What is chronic pain?
About one-third of patients receiving cancer treatment have pain. In advanced cancer cases (spread or repeated), this rate rises to about two-thirds. For these patients, controlling the pain and keeping the symptoms under control are important targets of the treatment.
Pain affects every aspect of quality of life. Patients with chronic pain (mild, moderate, severe but prolonged) may not participate in their daily routine activities, have sleep and eating problems, and may be disappointed that they do not always understand what their families and friends feel.
Cancer pain is a common problem and can only be treated by an experienced team. The team should consist of surgeons, medical oncologists, pain specialists, psychiatrists, psychologists, oncology and algology nurses. It should be kept in mind that each patient is different from each other and that treatment should be arranged according to the individual pain situation of each patient.
Ask Your Doctor For Your Pain Control:
What can be done to reduce pain?
What can we do if the medications do not reduce the pain?
What other options do I have for my pain control?
What side effects can I have with the medications I use for my pain?
What can be done to deal with these side effects?
Will my treatment limit my daily activities (work, drive, etc.)
Causes of pain relief
Pain in patients with cancer can be seen due to different reasons. The most common cause is cancer itself. When cancer spreads to soft tissues (muscles, ligaments, etc.), organs or bone, there may be pain due to nerve injury, if the cancerous tissue is compressing a nerve or increasing pressure inside the head. May cause pain in surgery, radiotherapy or chemotherapy. In this case the pain is called depending on the treatment. In a patient whose arm or leg has been cut, he may still feel pain in the missing limb (phantom pain). This pain is real, but the cause is unknown. Many chemotherapeutic agents can cause numbness, tingling and burning. Radiation may cause painful skin irritation.
In general, pain has nothing to do with cancer or its treatment. In patients with cancer, headaches and muscles may be seen in everyone. Sometimes a waist or neck hernia in everyone may be the cause of pain.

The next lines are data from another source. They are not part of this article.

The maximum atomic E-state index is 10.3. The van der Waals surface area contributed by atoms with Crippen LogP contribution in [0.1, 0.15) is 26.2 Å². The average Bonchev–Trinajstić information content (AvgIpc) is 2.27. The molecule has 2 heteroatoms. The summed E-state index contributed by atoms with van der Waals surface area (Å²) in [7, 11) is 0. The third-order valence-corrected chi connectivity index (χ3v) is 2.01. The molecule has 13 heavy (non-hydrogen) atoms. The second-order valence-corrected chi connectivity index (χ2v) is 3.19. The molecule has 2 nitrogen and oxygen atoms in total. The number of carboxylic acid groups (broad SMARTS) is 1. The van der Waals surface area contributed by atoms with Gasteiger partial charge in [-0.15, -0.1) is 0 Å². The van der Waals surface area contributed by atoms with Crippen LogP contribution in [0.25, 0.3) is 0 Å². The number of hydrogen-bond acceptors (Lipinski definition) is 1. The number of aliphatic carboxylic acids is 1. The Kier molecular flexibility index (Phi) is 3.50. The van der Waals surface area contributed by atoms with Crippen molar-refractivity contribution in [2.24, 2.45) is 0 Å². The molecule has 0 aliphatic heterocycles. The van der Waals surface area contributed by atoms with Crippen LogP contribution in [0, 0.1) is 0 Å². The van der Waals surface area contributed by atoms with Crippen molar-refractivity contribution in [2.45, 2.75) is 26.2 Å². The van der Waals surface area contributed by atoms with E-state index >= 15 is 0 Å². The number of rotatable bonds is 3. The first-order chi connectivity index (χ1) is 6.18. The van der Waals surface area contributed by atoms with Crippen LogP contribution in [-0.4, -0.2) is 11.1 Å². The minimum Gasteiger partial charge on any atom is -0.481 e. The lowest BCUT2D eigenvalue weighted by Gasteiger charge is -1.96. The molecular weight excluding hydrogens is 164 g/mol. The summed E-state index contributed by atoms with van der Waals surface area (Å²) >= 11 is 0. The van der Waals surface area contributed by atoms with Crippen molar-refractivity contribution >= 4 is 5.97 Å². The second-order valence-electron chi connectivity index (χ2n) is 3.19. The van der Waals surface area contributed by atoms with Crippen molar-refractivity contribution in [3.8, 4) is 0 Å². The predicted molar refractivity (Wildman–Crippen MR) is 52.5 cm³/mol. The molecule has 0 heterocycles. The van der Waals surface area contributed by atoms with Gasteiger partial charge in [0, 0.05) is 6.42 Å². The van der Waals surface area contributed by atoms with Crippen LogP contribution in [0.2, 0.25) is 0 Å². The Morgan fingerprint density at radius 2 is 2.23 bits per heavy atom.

There are 3 types of pain:
Visceral Pain: Pain is seen as a result of tissue damage caused by cancer in the organ. It is often not a single point, it is a sharp pain in the form of pain.
Somatic pain: skin, muscle or bone involvement in a particular area. As the knife is stuck, it is expressed as a throbbing or a feeling of pressure.
Neuropathic Pain: It occurs due to injury or pressure on peripheral or central nervous system structures. Nerve injury or compression may be due to a peripheral nerve or spinal cord injury or injury to both. It is expressed as a sharp, flammable pain.
It is important to determine the type of pain, because each is treated differently.
Barriers to the Treatment of Cancer Pain
In fact, although the pain of almost all cancer patients can be controlled, an effective discontinuation of the pain in these patients can still be a problem. The main reason for this is lack of knowledge, beliefs and fears.
Fear of Addiction: Many patients believe that the use of opioids (such as narcotic-like drugs) will be addictive. But this is rarely seen. There may be a change in the need for drugs in cancer patients, such as changes in insulin needs of diabetics.
Fear Against Side Effects: Patients often use less than the given dose because they are afraid of side effects. However, these side effects can be prevented and corrected.
Inadequate Information: Pain treatments in cancer patients should be treated by teams who are experienced in this field and who are familiar with alternative therapies.
Inadequate Pain Scoring: Patients often do not mention their pain without being asked. They want to look strong. Sometimes they don’t talk about their pain if they ask them because they are afraid to learn what the current pain means. For these reasons, the pain of many patients remains unresolved.
Before starting the treatment of your cancer pain, doctors need detailed information about the pain of patients. The medical history from the patient or family members or friends comes from the patient’s physical examination.
Patients are asked the following questions about their pain.